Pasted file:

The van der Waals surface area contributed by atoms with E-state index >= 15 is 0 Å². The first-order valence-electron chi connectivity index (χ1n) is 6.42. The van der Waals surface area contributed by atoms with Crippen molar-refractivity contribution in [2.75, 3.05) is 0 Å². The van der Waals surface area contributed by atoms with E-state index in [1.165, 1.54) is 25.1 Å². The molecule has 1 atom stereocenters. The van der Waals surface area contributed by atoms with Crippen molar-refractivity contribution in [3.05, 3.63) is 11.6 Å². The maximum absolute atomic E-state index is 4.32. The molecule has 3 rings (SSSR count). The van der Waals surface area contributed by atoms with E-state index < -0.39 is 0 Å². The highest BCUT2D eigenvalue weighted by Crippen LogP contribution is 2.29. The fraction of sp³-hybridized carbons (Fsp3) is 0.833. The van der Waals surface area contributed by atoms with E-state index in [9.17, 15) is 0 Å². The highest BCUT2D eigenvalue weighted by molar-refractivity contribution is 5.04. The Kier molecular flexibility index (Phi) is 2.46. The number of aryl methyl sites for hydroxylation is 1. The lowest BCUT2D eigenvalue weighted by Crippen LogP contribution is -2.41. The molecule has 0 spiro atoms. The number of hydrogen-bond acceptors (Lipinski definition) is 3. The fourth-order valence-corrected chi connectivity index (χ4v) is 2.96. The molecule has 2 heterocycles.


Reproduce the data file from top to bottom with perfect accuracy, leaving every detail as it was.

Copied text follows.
The van der Waals surface area contributed by atoms with E-state index >= 15 is 0 Å². The first-order valence-electron chi connectivity index (χ1n) is 6.42. The van der Waals surface area contributed by atoms with Crippen molar-refractivity contribution in [2.75, 3.05) is 0 Å². The van der Waals surface area contributed by atoms with E-state index in [1.165, 1.54) is 25.1 Å². The molecule has 1 atom stereocenters. The van der Waals surface area contributed by atoms with Crippen molar-refractivity contribution in [3.05, 3.63) is 11.6 Å². The maximum absolute atomic E-state index is 4.32. The molecule has 3 rings (SSSR count). The van der Waals surface area contributed by atoms with E-state index < -0.39 is 0 Å². The highest BCUT2D eigenvalue weighted by Crippen LogP contribution is 2.29. The fraction of sp³-hybridized carbons (Fsp3) is 0.833. The van der Waals surface area contributed by atoms with E-state index in [9.17, 15) is 0 Å². The highest BCUT2D eigenvalue weighted by molar-refractivity contribution is 5.04. The Kier molecular flexibility index (Phi) is 2.46. The number of aryl methyl sites for hydroxylation is 1. The lowest BCUT2D eigenvalue weighted by Crippen LogP contribution is -2.41. The molecule has 0 spiro atoms. The number of hydrogen-bond acceptors (Lipinski definition) is 3. The fourth-order valence-corrected chi connectivity index (χ4v) is 2.96. The molecule has 2 heterocycles.